NEW YORK — A surge in the Consumer Confidence Index to a two-year high helped send the previously sagging Dow Jones Industrial Average up 123.22 points Tuesday.

July’s index, reported by The Conference Board, came in at 106.1 for July, up from 102.8 last month. It was boosted in part by employment gains. The Expectations Index also jumped to 105.8 from 100.8.

“Consumer confidence has now increased four consecutive months, and is at its highest level since June 2002, when it registered 106.3,” said Lynn Franco, director of the Board’s Consumer Research Center, in a statement.

She added, “The spring turnaround has been fueled by gains in employment, and unless the job market sours, consumer confidence should continue to post solid numbers.”

Stephen Gallagher, economist at SG Cowen, wrote in a commentary that consumption should remain healthy. “Steady consumer growth and low inventories will imply production gains and further rate increases,” he wrote. The economist said the data validates expectations for further interest rate increases by the Federal Reserve, with the next quarter-percentage increase expected at the Aug. 10 meeting.

While consumers are confident right now, retail analyst Richard Hastings of Bernard Sands cautioned in a report that there’s still a chance the “consumer mood is topping out.”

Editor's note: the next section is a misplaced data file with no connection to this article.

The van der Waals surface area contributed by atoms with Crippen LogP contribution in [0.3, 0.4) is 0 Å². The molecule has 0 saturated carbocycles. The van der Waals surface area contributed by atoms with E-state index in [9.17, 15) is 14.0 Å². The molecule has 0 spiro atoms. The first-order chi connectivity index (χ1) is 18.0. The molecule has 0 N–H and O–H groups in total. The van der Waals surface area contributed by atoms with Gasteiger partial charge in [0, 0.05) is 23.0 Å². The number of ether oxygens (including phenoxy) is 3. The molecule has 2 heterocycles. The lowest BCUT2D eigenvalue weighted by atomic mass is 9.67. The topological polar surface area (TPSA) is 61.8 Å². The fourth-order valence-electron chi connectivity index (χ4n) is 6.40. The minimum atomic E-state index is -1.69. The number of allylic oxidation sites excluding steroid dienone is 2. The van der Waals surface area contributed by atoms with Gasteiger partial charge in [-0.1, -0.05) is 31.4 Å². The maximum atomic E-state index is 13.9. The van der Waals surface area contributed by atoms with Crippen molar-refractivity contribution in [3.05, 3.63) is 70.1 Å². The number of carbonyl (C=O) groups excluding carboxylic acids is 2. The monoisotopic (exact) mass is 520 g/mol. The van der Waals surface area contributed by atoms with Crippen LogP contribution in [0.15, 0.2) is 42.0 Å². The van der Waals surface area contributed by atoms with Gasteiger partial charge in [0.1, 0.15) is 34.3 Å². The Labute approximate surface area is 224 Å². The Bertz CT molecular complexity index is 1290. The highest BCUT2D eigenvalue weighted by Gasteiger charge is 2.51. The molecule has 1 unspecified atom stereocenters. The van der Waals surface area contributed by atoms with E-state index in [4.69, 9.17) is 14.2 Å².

He noted that, while the job market has improved, wage growth is not keeping up with the total cost of living. In addition, some consumer prices have risen in the past months, such as meat and dairy.

“There is evidence from specific pressure points — like home equity debt — that suggest households are reaching for help from a new piggy bank, their own homes,” he noted. The problem, he explained, is that outstanding home equity debt stays with the borrower.

Still, the employment outlook remains optimistic. The board reported that consumers expecting fewer jobs declined to 13.1 percent from 16.8 percent, although those anticipating more jobs being available eased to 19.4 percent from 19.9 percent.

For Wall Street, the increase in consumer confidence was a much needed tonic. The Dow had suffered 11 declines this month. After the board’s report, a rally took hold. The Dow finished the day with a 1.24 percent gain to 10,085.14, while the Nasdaq gained 30.08 points to close at 1,869.1.

This story first appeared in the July 28, 2004 issue of WWD. Subscribe Today.

Among the big retail winners trading on the New York Stock Exchange were Sears, Roebuck & Co., up $2.04 to close at $35.38; J.C. Penney Co. Inc., up $1.82 to close at $38.95; Chico’s, up $1.79 to close at $41.35, and Federated Department Stores, up $1.65 to close at $48.40.